For decades, GDP was seen as the perfect measure of growth but it is flawed in many ways. It measures income, but not equality and it ignores values like social cohesion and the environment. Boston Consulting Group offered great support to GDP by introducing the Sustainable Economic Development Assessment (SEDA), a diagnostic tool designed to provide government leaders with a perspective on the well-being of citizens, including how effectively their countries convert wealth, as measured by income levels into well-being. Using the SEDA, the global consulting firm, Tuesday, released a report on Nigeria, as it opens a new office in Lagos, the country’s commercial capital.
The report titled Unlocking Nigeria’s Potential: The Path to Well-Being notes that improving Nigeria’s infrastructure through prioritized investments will help to secure its long-term success as Africa’s largest economy. It identifies infrastructure, education, health, governance and civil society as areas that require immediate attention. However, most critical focus should be on infrastructure (especially power, roads & transportation, water supply and sanitation), according to report.
“Economic pressure, including low oil prices, a possible recession, and a declining naira make it imperative that the country move quickly to address major gaps — and infrastructure should be priority one,” says Luis Gravito, Senior Partner and Chairman of BCG’s Lagos office.
Nigeria’s former Finance Minister Dr Ngozi Okonjo-Iweala had while in office said that the country needed $14 billion annually to fix infrastructure.
The BCG report outlines five actions to address Nigeria’s infrastructure challenges: establishment of a central body to oversee and direct the entire life cycle of infrastructure investments; identification of ten high-priority infrastructure projects; international road shows by the government to line up private funding, including FDI for the priority projects; initiatives to ensure flawless execution of the ten projects in order to generate early wins; and leveraging momentum to launch a sustained infrastructure-building drive.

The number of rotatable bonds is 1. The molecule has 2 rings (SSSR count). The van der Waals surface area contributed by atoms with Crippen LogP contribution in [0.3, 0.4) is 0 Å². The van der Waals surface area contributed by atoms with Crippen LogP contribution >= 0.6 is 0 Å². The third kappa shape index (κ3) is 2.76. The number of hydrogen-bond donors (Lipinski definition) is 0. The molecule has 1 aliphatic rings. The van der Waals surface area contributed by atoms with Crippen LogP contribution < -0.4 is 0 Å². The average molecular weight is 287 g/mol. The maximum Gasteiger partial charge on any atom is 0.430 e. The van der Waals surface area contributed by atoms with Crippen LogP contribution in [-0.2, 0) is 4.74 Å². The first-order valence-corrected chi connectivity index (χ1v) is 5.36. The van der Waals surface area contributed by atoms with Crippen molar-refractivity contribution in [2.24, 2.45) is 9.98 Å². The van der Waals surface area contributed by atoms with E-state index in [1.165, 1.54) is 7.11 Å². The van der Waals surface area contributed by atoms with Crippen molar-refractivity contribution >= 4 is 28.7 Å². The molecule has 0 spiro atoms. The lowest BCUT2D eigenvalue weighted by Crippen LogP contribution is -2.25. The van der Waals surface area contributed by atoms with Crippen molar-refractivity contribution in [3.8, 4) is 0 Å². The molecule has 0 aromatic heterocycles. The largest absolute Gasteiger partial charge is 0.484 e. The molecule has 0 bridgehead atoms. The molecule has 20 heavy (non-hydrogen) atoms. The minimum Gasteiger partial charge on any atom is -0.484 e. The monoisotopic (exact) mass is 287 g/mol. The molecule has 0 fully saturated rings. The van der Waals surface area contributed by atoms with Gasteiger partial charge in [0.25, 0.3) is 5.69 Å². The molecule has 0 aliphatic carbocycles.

BCG is confident that if the recommendations in the report are followed, Nigeria will effectively improve its SEDA data as the well-being of its people get better. The country currently ranks 142nd out of 149 countries but Hans-Paul Burkner, Chairman of BCG believes in the potential of the country to turn things around. “Nigeria’s challenges are significant — but they are more than matched by the talent and entrepreneurial drive of its people,” he says.
“However, the Nigerian people need better infrastructure, health, education, and institutions to be able to translate their energy and drive into prosperous personal lives and a prosperous society,” Burkner adds.
Also, Nigeria needs better policies and an environment conducive for business growth. BCG will try to play a big role in this by engaging with some top people in government to see if they influence better policies in this regard.
BCG believes that although Nigeria’s growth dropped to 2.8 percent in 2015 from an average annual rate of more than 7 percent, the country’s economic growth would bounce back if Nigeria’s leadership “acts swiftly and adequately”.